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International Marketing (II): Communication Policy Peter Kaminski Magdeburg

International Marketing (II): Communication Policy

  • Sonntag, 12 September 2010 00:00
  • geschrieben von  Junghans, Wolfgang

A company can offer their products in their home market and in foreign markets. The first market is the market in the home country. The second market is every market which is outside of the home country. If a company decides now to expand their activities abroad it is faced with new problems when creating its marketing mix. Reasons for these problems are for instance different cultural, political or technical factors, which will be explained in a later article. Because of these differences the question arise to adopt the marketing mix decisions to the new market like the product or the price decisions or to standardize it in all markets.[1] This article discusses this decision with respect to the communication policy.

If it comes to the standardization of the communication policy for example advertising four barriers exists which can prevent a standardization. These barriers will be described in this article using the example of a soft drink producer who wants to use an English TV advertisement in a foreign country showing a man wearing a white suit and drinking his soft drink. Afterwards the man says that this drink let you feel as if you were in heaven.[2]

The first barrier is the country specific language which can prevent the standardization of brand names or communication messages. Because of this the same message can be understand differently in different languages/countries. Furthermore problems can occur if brand names or messages are translated into another language. If the soft drink producer wants to repeat his English advertisement in Germany he might change the language into German. Furthermore he should recognize to translate the message of the positive feeling in an adequate way. It would be problematic for example if the translation would suggest that the drink brings you directly in the heaven.[3]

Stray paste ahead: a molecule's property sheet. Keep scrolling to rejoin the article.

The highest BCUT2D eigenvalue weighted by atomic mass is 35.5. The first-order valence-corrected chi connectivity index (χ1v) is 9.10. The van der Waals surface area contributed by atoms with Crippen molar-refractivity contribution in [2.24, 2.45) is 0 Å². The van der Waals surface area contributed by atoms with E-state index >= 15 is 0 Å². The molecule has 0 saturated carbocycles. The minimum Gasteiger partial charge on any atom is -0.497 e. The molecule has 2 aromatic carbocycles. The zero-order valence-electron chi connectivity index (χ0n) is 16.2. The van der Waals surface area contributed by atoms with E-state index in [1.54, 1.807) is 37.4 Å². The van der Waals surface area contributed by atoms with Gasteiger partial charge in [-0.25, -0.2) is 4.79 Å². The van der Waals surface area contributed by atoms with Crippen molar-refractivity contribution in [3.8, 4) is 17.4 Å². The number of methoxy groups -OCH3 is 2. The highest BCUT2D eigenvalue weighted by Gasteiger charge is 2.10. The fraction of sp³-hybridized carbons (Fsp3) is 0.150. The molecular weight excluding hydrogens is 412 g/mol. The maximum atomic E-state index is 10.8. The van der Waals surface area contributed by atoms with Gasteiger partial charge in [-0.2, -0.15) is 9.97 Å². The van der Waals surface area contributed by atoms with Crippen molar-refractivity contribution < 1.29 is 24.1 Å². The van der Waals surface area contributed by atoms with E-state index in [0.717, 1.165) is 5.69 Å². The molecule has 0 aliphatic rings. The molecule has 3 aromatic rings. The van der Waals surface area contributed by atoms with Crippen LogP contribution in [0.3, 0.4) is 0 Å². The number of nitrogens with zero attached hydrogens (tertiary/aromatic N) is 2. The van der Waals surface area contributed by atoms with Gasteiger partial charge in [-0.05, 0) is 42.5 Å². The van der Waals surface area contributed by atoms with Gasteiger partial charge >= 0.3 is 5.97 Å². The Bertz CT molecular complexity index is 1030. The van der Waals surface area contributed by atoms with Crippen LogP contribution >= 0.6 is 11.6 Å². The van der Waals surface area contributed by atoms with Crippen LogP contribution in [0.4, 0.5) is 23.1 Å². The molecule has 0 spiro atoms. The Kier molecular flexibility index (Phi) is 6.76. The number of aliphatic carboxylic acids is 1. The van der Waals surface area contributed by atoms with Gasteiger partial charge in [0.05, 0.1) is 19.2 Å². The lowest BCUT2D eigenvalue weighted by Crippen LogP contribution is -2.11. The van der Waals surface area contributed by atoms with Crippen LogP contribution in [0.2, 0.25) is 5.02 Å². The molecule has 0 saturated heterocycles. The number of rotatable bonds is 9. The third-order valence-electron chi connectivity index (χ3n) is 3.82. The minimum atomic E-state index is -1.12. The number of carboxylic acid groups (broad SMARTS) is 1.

The second barrier is the country specific culture which is shown in social behaviour, social norms and values, religion, etc. The result of different cultural aspects is that message can be understand different between countries. If the soft drink producer wants to promote his soft drink with the mentioned advertisement this is unproblematic in European because white is seen a positive colour. In China or Japan it would be an offence since White means here death and mourning.[4]

The third barrier which has to recognize is the media infrastructure of a country because this might be different between countries. Consequently this could mean for the soft drink producer that the repetition of his TV advertisement might not be possible in a foreign country because only a few people own a TV.[5]

Legal restrictions are the last barrier which can prevent standardization. Using the example of the soft drink producer it could be that he is not able to use his TV advertisement because of the fact that TV advertisement of soft drinks is forbidden in the foreign country since the government want to protect the health of its citizens.[6]


[1] See Homburg/Kuester/Krohmer (2009), p. 436.

[2] See Homburg/Kuester/Krohmer (2009), p. 441.

[3] See Homburg/Kuester/Krohmer (2009), p. 441-442.

[4] See Homburg/Kuester/Krohmer (2009), p. 442.

[5] See Homburg/Kuester/Krohmer (2009), p. 442.

[6] See Homburg/Kuester/Krohmer (2009), p. 443.


References

Homburg, C./Kuester, S./Krohmer, H. (2009), Marketing Management: A Contemporary Perspective, 1. ed., McGraw-Hill Education: Maidenhead, Berkshire.

 


k&k Consulting, Existenzgründerberatung, Existenzsicherung, Unternehmensberatung, Magdeburg

tags: international management, international marketing, communication policy, standardization

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